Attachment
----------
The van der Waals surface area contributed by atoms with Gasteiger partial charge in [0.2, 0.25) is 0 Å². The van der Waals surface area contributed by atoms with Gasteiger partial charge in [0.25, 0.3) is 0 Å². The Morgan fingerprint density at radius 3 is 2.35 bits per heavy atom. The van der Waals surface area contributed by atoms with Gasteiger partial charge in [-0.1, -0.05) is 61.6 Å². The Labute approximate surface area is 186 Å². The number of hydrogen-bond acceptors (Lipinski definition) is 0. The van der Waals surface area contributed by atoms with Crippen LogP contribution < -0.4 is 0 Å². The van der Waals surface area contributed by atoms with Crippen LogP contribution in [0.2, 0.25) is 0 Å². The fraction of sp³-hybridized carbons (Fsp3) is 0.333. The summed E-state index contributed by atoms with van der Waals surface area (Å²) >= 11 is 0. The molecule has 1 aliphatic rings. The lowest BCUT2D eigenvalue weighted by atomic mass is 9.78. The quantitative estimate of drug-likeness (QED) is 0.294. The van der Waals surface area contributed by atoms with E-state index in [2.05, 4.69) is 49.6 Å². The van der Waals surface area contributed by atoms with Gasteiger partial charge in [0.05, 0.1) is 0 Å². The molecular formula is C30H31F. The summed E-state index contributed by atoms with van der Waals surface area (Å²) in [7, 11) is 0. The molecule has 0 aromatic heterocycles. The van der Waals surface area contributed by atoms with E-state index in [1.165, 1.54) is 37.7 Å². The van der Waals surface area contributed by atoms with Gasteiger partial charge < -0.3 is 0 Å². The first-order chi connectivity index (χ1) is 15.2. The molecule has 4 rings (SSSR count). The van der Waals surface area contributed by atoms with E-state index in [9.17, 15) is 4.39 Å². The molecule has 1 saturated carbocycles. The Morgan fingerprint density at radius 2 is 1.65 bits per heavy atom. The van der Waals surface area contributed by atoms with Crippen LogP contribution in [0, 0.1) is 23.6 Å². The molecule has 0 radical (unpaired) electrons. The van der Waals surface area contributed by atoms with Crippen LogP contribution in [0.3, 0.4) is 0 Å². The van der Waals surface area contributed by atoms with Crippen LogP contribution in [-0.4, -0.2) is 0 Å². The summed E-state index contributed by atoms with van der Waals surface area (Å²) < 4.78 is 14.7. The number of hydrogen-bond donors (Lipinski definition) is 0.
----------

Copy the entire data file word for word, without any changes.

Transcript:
The van der Waals surface area contributed by atoms with Gasteiger partial charge in [0.2, 0.25) is 0 Å². The van der Waals surface area contributed by atoms with Gasteiger partial charge in [0.25, 0.3) is 0 Å². The Morgan fingerprint density at radius 3 is 2.35 bits per heavy atom. The van der Waals surface area contributed by atoms with Gasteiger partial charge in [-0.1, -0.05) is 61.6 Å². The Labute approximate surface area is 186 Å². The number of hydrogen-bond acceptors (Lipinski definition) is 0. The van der Waals surface area contributed by atoms with Crippen LogP contribution < -0.4 is 0 Å². The van der Waals surface area contributed by atoms with Crippen LogP contribution in [0.2, 0.25) is 0 Å². The fraction of sp³-hybridized carbons (Fsp3) is 0.333. The summed E-state index contributed by atoms with van der Waals surface area (Å²) >= 11 is 0. The molecule has 1 aliphatic rings. The lowest BCUT2D eigenvalue weighted by atomic mass is 9.78. The quantitative estimate of drug-likeness (QED) is 0.294. The van der Waals surface area contributed by atoms with E-state index in [2.05, 4.69) is 49.6 Å². The van der Waals surface area contributed by atoms with Gasteiger partial charge in [0.05, 0.1) is 0 Å². The molecular formula is C30H31F. The summed E-state index contributed by atoms with van der Waals surface area (Å²) in [7, 11) is 0. The molecule has 0 aromatic heterocycles. The van der Waals surface area contributed by atoms with E-state index in [1.165, 1.54) is 37.7 Å². The van der Waals surface area contributed by atoms with Gasteiger partial charge < -0.3 is 0 Å². The first-order chi connectivity index (χ1) is 15.2. The molecule has 4 rings (SSSR count). The van der Waals surface area contributed by atoms with E-state index in [9.17, 15) is 4.39 Å². The molecule has 1 saturated carbocycles. The Morgan fingerprint density at radius 2 is 1.65 bits per heavy atom. The van der Waals surface area contributed by atoms with Crippen LogP contribution in [0, 0.1) is 23.6 Å². The molecule has 0 radical (unpaired) electrons. The van der Waals surface area contributed by atoms with Crippen LogP contribution in [0.3, 0.4) is 0 Å². The van der Waals surface area contributed by atoms with Crippen LogP contribution in [-0.4, -0.2) is 0 Å². The summed E-state index contributed by atoms with van der Waals surface area (Å²) < 4.78 is 14.7. The number of hydrogen-bond donors (Lipinski definition) is 0.